New Instructors for Reasoning and Writing in the College, WRT 105
WRT 105 General Course Description
WRT 105 introduces students to disciplinary writing at the college level by offering instruction in small sections that focus on the act of writing. It provides instruction and practice in clear and effective writing, and in constructing cogent and compelling arguments as students draft and revise numerous papers of different forms and lengths. These papers introduce some of the forms of writing students are expected to produce later in their college careers as well as in their public and professional lives after graduation. The subject of the course is writing, but since writing is about something, each section of WRT 105 presents various texts, mostly written, for analysis and discussion in preparation for constructing extended argumentative essays and a final research paper. Students consider the roles of audience and purpose in shaping the organization, style and argumentative strategies of their own papers, and they learn to become critical readers of their writing through peer critiques and revision and editing workshops.
Also see the guidelines for writing a WRT 105 description.
Application for New WRT 105 Instructors
Applications are due by Friday, January 26, 2018. Applicants can apply online through our application system.
Letters of recommendation should be submitted via email to firstname.lastname@example.org.
The Writing, Speaking, and Argument Program has several renewable teaching fellowships for those interested in designing their own version of WRT 105: Reasoning and Writing in the College, a theme-based first-year writing course.
All instructors accepted into our program will teach one section of WRT 105 in fall and the same course in spring, and attend the program orientation at the end of August. The minimum commitment for this position is two years; however, successful performance is required for reappointment after the first year.
Compensation for teaching two sections per year is a graduate stipend from the graduate student’s home department/program plus $3,500 from the Writing, Speaking, and Argument Program; the add-on stipend for the second year is $4,000.
New instructors must participate in a summer training course, WRT 571/ENG 571, as well as a year-long practicum, WRT 572/ENG 572, for which they receive a summer stipend of $2,000. WRT 571/ENG 571 involves approximately seven three-hour meetings between May 14 and June 14** and four 3-hour meetings between August 15 - August 31.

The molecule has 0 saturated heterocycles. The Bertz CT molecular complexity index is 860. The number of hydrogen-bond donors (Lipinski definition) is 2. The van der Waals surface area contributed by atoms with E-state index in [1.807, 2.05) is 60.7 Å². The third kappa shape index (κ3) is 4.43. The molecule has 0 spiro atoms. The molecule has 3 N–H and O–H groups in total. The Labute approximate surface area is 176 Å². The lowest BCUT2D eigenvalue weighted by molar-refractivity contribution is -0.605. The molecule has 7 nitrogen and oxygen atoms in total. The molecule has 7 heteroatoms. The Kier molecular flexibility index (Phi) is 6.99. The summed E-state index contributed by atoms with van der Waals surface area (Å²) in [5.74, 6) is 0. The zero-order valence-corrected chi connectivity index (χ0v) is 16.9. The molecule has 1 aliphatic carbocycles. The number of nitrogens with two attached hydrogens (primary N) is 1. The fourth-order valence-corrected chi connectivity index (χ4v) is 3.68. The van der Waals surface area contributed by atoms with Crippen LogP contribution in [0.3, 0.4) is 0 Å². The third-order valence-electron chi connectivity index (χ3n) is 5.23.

WRT 572/ENG 572 consists of monthly meetings during the fall and spring (though there may be more meetings toward the beginning of the academic year and fewer toward the end).
Application Review Process
The application review committee for all teaching positions comprises of a subset of the College’s interdisciplinary writing committee. Standing members of the selection committee include the Writing, Speaking and Argument Program Director and the Instructor Training Coordinator.
Each committee member independently ranks each application on a 1 to 5 scale, with five being the best, based on the applicant’s statement of teaching philosophy, writing sample, teaching evaluations, letter of recommendation, and any other supporting material the applicant chooses to submit.
Committee members assign a single ranking that accounts for the extent to which each candidate seems likely to:
- Use writing to explore and express ideas and also balance process and product,
- Teach argument as a means to analyze, formulate, and test ideas,
- Teach invention, revision, and editing (and understand the difference),
- Use a student-centered approach: Help students develop as conscious and flexible writers,
- Allow students to fully investigate student ideas,
- Communicate a love of language, writing, and teaching,
- Create a positive learning environment for students, and
- Offer a course that many undergraduates would find interesting.
After reviewing materials, we may contact candidates for an interview. Committee members discuss their rankings and collectively determine who will be offered a teaching position, who will be waitlisted, and who will not be offered a position.